In 2019, I started the habit of sharing the best books I have read in a given year (you can see the 2019 list here). These are books that I’d strongly recommend if you didn’t check them already. So here goes my 2020 favorites.

The World is Flat: A Brief History of the Twenty-first Century

Author: Thomas Friedman

This is arguably…

Over a century ago, Nikola Tesla envisioned a future where electricity flows wirelessly across the planet. Unfortunately, our energy infrastructure did not change much and wireless power did not made much progress either. However, Tesla’s vision made sense then and continues to make sense today. …

The authors argue that the real value of a product is often different from the perceived value and this dichotomy often leads to organizations building the wrong products or building the right product and delivering it poorly. …

Truth is, I always take interest in people (or teams, organizations, etc) who stick to a process and achieve incredible results. This is precisely why I am a fan of Kobe: his belief in the process. Or like Kobe himself put it:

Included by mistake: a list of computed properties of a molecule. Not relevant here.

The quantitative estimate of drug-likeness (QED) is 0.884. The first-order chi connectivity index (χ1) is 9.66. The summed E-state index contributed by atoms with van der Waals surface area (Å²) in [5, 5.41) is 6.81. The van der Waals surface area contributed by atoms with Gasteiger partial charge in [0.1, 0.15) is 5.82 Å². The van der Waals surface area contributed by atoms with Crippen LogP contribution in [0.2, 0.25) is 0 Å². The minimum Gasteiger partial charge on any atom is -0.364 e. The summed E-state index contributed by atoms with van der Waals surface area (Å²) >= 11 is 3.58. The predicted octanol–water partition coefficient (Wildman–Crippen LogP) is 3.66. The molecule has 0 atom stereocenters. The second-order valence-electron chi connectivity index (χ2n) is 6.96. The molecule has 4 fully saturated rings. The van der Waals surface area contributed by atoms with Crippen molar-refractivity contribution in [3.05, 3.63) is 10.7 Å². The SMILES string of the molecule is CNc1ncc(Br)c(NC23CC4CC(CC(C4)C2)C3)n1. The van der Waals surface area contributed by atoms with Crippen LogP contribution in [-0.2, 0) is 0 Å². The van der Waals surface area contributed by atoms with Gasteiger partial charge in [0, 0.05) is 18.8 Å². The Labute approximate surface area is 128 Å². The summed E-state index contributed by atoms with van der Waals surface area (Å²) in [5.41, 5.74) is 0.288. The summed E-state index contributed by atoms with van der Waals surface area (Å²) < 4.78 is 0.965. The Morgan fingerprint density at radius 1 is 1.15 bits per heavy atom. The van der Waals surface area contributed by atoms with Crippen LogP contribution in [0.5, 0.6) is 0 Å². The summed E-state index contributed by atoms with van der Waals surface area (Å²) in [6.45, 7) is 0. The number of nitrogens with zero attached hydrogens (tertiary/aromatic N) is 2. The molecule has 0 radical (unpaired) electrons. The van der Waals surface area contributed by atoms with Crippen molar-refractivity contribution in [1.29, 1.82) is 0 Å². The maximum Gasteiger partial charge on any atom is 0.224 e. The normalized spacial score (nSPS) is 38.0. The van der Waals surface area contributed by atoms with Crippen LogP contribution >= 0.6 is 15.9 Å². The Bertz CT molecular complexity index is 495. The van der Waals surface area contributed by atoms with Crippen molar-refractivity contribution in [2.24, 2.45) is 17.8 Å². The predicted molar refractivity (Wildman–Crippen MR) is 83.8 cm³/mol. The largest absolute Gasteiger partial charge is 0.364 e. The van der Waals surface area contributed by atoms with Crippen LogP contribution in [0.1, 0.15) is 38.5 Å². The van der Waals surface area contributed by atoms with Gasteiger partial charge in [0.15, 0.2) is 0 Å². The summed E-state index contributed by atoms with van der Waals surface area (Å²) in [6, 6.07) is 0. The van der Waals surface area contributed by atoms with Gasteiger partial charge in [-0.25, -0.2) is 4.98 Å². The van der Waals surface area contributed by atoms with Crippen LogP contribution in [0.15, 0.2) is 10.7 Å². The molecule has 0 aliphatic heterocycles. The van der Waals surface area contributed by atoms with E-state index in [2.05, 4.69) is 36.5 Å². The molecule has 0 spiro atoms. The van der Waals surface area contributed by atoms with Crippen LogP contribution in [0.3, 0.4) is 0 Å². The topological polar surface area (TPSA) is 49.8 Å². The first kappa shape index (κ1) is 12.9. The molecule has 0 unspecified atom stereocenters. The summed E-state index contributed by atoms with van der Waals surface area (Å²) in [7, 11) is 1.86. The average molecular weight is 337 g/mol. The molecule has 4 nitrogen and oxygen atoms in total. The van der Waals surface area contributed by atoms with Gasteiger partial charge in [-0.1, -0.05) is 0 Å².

“What separates great players from all-time great players…

This is your typical self-help book even though the author claim that it isn’t. It’s funny, full of interesting stories but little new insights. If you’re looking for self-help advice based on scientific research and thorough literature, this book is definitely not that. …

In this entry, I attempt to answer one simple question: how can I quickly determine which programming language is better for my application: Python or Go? To answer that, we’ll take a high-level wholistic approach to assess how these two languages stack against each other.

Performance:

This is a tricky one…

2019 has been an unusually good year with so many books to reflect back on. These books were not necessarily published in 2019, but this is when I got to them and believe remain as much relevant as when they were first released. …

Alaeddine Mokri

Energy & Computing @ Shell & GWU (Opinions my own)

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